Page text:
Key options include heated and ventilated front seats with automatic massage feature, park assist, rear-view camera, keyless access and starting, dual-zone rear climate control, panorama sunroof, adaptive cruise control, power sunshades, power trunk closer, active suspension, and a night-vision system.

2007 Mercedes-Benz S550

Get up and Go
The 5.5-liter V8 that powers the S550 is silky smooth and plenty potent. Mercedes claims a swift 5.4 seconds from 0 to 60 mph. That's a believable boast given the V8's robust power delivery. Highway passing response between 50 and 70 mph is especially impressive.

Perhaps more impressive than the silken V8 is the slick-shifting seven-speed automatic transmission. When set in Comfort mode it is difficult to perceive--without looking at the tachometer--when shifts are taking place. In Sport mode, there is a slight "bump" when shifting gears, but the transmission is much more alert to driver-induced downshifts. Regardless of setting, the transmission does an excellent job of maintaining the right gear for a given speed.

The S550's available all-wheel-drive does an excellent job of delivering power to the wheels with the most traction. The system is unobtrusive when functioning and doesn't bring any coast-down driveline lag.

The S550 4Matic is EPA rated at 15 mpg city and 22 mpg highway. When converted to 2008 ratings, those numbers shrink to 14 and 21. In routine driving, expect to average about 18 mpg. If your commute includes a fair amount of highway travel, you might be able to average close to 22 mpg with a light throttle foot. Mercedes-Benz says that the S550's V8 requires premium-grade fuel.

On the Road
You'll find no better riding car in the world than the S550. Its blend of air suspension and computer control provides a serene journey on all but the most badly broken roads. Even when the roads grow rough, the big Benz never pitches or bounces. Luxury-car competitors could pay heed to the unequaled ride quality of the S-Class.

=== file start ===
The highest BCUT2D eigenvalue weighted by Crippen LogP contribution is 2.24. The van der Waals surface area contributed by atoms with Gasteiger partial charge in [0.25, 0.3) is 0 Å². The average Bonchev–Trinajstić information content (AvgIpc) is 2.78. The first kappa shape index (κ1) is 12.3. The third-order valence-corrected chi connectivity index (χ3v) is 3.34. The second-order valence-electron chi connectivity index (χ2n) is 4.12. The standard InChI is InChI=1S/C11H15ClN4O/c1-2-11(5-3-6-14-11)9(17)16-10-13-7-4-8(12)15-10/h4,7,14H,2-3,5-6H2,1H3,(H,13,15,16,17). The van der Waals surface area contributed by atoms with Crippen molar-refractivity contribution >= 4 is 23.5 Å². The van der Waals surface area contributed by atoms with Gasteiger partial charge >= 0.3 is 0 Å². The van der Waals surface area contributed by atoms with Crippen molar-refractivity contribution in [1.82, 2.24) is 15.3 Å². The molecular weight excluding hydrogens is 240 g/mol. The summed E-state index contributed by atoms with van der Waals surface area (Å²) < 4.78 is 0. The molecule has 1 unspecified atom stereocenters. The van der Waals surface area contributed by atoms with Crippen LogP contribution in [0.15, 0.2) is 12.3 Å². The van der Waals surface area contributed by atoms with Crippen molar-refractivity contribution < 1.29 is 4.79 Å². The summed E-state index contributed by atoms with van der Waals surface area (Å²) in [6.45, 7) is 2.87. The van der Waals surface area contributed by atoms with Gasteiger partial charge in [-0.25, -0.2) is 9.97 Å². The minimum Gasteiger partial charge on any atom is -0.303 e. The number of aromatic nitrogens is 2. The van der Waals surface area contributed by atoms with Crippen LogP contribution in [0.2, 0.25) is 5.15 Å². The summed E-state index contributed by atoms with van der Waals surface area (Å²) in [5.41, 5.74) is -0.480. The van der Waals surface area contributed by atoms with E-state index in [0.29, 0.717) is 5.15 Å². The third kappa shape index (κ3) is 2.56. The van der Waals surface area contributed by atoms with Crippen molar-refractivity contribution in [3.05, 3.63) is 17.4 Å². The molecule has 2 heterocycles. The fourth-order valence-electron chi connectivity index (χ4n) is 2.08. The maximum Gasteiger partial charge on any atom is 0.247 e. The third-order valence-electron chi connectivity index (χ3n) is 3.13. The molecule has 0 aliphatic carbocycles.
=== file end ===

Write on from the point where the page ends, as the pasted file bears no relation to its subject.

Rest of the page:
Though the S-Class is a large car with a long wheelbase, it doesn't drive that way. The turning radius is very tight and the car isn't as wide as some luxury competitors. Given the gentile suspension, you wouldn't expect the S-Class to handle like a race car. Turn up the wick when entering an expressway on ramp or on a twisty road and the S550 hunkers down and drives like a sports sedan. The more aggressively you drive the S-Class into a corner, the firmer the suspension becomes. Perhaps most impressive is how this big car smothers bumps in the middle of a fast turns.

Accurate steering is light in parking lots and grows firmer as speed increases. The S550 tracks impressively true on the highway and is unaffected by strong crosswinds. Brakes are arrestingly powerful and the pedal is easy to modulate. If you wait too long to apply the brakes, an audible warning is issued by the Pre-Safe system.

2007 Mercedes-Benz S550
The S550 is eerily silent at all but extra, extra-legal highway speeds. There's little wind noise and even less road noise. Even the engine note is subdued.

Behind the Wheel